By Michael Baadke
Century-old paintings of flowers are prominently featured on 10 new United States Botanical Art stamps that will be issued Jan. 29 in panes of 10 and in double-sided panes of 20. The Postal Service identifies these formats as booklets.
The stamps will be introduced with a first-day ceremony at the American Philatelic Society’s annual winter stamp show, Ameristamp Expo 2016.
This year’s winter show is taking place at the downtown Hilton Atlanta, 255 Courtland St. NE, in Atlanta. The first-day ceremony will begin at 11 a.m. in the Crystal Ballroom. Admission is free, and the ceremony is open to the public.
According to the APS, Dawn Hamman of the American Topical Association will serve as master of ceremonies for the Botanical Art stamp event, with additional participants Mildred Pinnell Fockele of the Atlanta Botanical Garden, Scott English of the American Philatelic Society, Austin Foo of the APS Young Philatelic Leaders Fellowship, and Kristen Seaver of the United States Postal Service.
This stamp issue was designed by USPS art director Ethel Kessler using illustrations that were published in American nursery catalogs between 1891 and 1912.
“The design details are courtesy of The New York Botanical Garden,” said the Postal Service. “The catalogs are part of the NYBG’s Nursery and Seed Catalog Collection, one of the largest and most important collections in the U.S.”
The Postal Service has identified the flowers depicted on the stamps, from left to right on the top row, as corn lilies, tulips, stocks, roses, and petunias. The bottom row from left shows tulips; dahlias; Japanese iris; tulips; and, on the final stamp, a pairing of daffodils and jonquils.
“The issuance continues the Postal Service tradition of beautiful floral-themed stamps,” the USPS notes.
Botanical artwork has been part of United States stamps ever since the first issues in 1847. The frames around the 5¢ Benjamin Franklin and the 10¢ George Washington stamps (Scott 1-2) each have a background depicting a wreath of leaves.
The 2¢ stamp in the 1907 Jamestown Exposition set (Scott 329) features an actual flower, apparently sprouting from a tobacco plant. You can see it if you look carefully along the upper left side of the stamp, just left of the “U” in “UNITED STATES.”
A vase with flowers is featured in the 3¢ Mothers of America issue (Scott 737), which reproduces James A. Whistler’s portrait of his mother, commonly known as “Whistler’s Mother,” but formally titled An Arrangement in Grey and Black.
The stamp, however, is printed in purple, and the flowers — inexplicably added at some point during the development of the design — were never part of Whistler’s original painting.
From about the 1970s onward, flowers show up on U.S. stamps seemingly every few months; sometimes as a featured element, as on the 29¢ Garden Flowers booklet stamps issued in 1994 (Scott 2829-2833), and other times in less obvious ways, such as the ocotillos (Fouquieria splendens) on the 44¢ Nevada state flag stamp issued April 16, 2010 (Scott 4306).
Other than the Botanical Art stamps, the designs of the announced stamps for 2016 have relatively few flowers sprouting on them, though the background of the Madonna and Child painting planned for the 2016 Christmas stamp shows a pleasant mixture of pink and white blooms.
Press sheets of the Botanical Art stamps are being issued both with and without the die cuts that normally separate individual stamps.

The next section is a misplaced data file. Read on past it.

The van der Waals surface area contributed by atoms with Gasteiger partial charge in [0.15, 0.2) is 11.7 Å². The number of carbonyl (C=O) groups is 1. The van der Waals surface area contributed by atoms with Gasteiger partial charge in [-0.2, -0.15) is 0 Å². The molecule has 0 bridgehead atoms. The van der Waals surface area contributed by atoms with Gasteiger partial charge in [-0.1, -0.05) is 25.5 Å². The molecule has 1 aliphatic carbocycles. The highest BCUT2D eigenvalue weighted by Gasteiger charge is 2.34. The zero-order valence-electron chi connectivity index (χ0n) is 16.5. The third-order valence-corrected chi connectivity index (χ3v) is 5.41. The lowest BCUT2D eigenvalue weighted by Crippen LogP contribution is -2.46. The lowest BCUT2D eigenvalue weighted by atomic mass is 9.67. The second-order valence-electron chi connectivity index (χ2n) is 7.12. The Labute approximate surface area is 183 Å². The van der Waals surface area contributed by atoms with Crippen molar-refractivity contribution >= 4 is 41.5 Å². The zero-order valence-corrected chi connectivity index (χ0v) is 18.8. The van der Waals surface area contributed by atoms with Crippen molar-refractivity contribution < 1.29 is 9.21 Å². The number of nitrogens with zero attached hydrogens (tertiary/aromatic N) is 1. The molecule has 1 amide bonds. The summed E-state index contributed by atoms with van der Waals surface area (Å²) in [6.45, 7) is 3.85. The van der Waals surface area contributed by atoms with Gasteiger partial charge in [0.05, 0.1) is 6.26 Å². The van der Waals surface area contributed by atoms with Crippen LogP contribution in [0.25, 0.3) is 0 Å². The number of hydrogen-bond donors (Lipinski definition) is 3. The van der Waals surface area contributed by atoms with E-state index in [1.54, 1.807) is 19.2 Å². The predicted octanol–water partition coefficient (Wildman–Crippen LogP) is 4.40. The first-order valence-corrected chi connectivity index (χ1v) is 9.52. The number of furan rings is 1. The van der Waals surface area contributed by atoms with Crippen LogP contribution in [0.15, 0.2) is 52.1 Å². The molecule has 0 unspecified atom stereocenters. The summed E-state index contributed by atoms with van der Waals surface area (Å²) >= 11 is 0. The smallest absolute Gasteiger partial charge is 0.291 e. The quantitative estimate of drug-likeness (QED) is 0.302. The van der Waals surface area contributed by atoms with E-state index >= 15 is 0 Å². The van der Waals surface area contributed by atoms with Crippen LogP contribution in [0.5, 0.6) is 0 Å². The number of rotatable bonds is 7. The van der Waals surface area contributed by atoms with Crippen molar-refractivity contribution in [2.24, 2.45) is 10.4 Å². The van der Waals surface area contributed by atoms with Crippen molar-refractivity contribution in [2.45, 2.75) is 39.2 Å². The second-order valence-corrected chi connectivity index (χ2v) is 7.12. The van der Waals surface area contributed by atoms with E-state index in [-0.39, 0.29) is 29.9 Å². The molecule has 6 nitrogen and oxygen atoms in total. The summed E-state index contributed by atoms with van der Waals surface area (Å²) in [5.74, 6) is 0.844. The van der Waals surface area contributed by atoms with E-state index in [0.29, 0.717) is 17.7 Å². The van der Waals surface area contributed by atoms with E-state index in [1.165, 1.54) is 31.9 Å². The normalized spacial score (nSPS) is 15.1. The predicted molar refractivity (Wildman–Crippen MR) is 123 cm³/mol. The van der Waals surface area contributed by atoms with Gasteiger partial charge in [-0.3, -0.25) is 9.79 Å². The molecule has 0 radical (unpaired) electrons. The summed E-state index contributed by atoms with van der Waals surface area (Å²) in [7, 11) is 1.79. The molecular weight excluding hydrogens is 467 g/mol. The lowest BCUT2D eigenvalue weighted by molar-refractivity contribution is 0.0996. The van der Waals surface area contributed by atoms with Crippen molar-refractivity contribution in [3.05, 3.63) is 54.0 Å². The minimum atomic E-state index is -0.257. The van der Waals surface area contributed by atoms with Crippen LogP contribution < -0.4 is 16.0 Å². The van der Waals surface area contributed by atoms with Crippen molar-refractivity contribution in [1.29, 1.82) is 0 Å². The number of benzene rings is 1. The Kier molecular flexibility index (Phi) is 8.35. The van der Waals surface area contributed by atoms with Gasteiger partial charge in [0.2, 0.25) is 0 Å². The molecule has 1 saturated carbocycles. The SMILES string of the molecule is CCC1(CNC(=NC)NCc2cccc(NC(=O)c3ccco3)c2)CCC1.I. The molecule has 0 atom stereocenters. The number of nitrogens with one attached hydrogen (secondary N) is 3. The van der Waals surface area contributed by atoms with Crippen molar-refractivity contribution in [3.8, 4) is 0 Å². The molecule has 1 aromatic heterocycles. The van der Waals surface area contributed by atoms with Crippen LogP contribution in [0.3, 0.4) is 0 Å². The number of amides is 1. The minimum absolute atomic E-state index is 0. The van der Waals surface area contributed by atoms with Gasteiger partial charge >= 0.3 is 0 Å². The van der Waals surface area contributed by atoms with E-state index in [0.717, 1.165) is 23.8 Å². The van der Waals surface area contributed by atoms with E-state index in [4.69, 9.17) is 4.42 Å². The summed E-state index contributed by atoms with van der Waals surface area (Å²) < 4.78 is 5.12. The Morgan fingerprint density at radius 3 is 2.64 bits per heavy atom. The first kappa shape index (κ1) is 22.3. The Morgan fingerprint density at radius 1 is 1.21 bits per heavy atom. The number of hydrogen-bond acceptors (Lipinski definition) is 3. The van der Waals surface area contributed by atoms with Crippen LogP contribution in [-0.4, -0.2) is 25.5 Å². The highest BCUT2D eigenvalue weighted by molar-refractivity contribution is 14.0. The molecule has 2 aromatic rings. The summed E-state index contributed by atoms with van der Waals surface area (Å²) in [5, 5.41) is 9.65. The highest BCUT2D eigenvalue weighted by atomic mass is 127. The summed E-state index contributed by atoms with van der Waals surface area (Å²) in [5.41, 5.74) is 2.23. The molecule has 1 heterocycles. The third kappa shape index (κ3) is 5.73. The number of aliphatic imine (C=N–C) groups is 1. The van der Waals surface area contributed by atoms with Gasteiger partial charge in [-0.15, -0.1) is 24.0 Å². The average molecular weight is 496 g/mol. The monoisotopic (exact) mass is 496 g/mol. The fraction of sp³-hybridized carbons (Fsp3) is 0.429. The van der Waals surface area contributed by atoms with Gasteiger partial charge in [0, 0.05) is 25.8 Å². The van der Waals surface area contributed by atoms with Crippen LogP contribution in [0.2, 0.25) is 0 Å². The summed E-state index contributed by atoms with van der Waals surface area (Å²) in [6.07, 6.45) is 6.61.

Each press sheet contains 160 stamps, or eight of the 20-stamp double-sided panes, and sells for $78.40, the face value of the stamps on the sheet.
The Postal Service is making available 300 sheets with die cuts and 350 sheets without die cuts.
Technical details and first-day cancel ordering information for the Botanical Art forever stamps are presented below.
Nondenominated (49¢) Botanical Art forever stamps, panes of 10 and 20, convertible booklet format
FIRST DAY— Jan. 29, 2016; city— Atlanta, Ga., and nationwide.
DESIGN: artist— unknown, from existing catalog art (1891-1912); designer, art director and typographer— Ethel Kessler, Bethesda, Md.
PRINTING: process— offset; printer and processor— Ashton Potter, Williamsville, N.Y.; press— Muller A76; inks— yellow, magenta, cyan, black; paper— nonprephosphored type III, block tagging; gum— self-adhesive; issue quantity— 100 million stamps (pane of 10); 500 million stamps (pane of 20); format— pane of 10, convertible booklet format, from 520-subject cylinders; pane of 20, convertible booklet format, from 880-subject cylinders; size— 0.77 inches by 1.05 inches (image); 0.91 inches by 1.19 inches (overall); 1.82 inches by 6.37 inches (pane of 10); 5.76 inches by 2.38 inches (pane of 20); plate numbers— “P” followed by four single digits; marginal markings (pane of 10)— “Botanical Art,” “Ten First-Class Forever Stamps,” USPS logo, plate numbers in peel strip, “Design details courtesy of the New York Botanical Garden,” “© 2015 USPS,” purchasing information; marginal markings (pane of 20)— “Botanical Art,” “Twenty First-Class Forever Stamps,” USPS logo, plate numbers and promotional text in peel strip, “Design details courtesy of the New York Botanical Garden,” “© 2015 USPS”; USPS item Nos.— 678700 (pane of 10, convertible booklet format); 680600 (pane of 20, convertible booklet format).
First-day cancel ordering information
Standard ordering instructions apply. Collectors requesting first-day cancels are encouraged to purchase their own stamps and affix them to envelopes. The first-day cover envelopes should be addressed for return (a removable label may be used), and mailed in a larger envelope addressed to Botanical Art Stamps, Atlanta MPO, Postmaster, 3900 Crown Road, Atlanta, GA 30304-9998. Requests for first-day cancels must be postmarked by March 29.
The Postal Service’s uncacheted set of 10 first-day covers for the Botanical Art stamps is item No. 680616 at $9.30.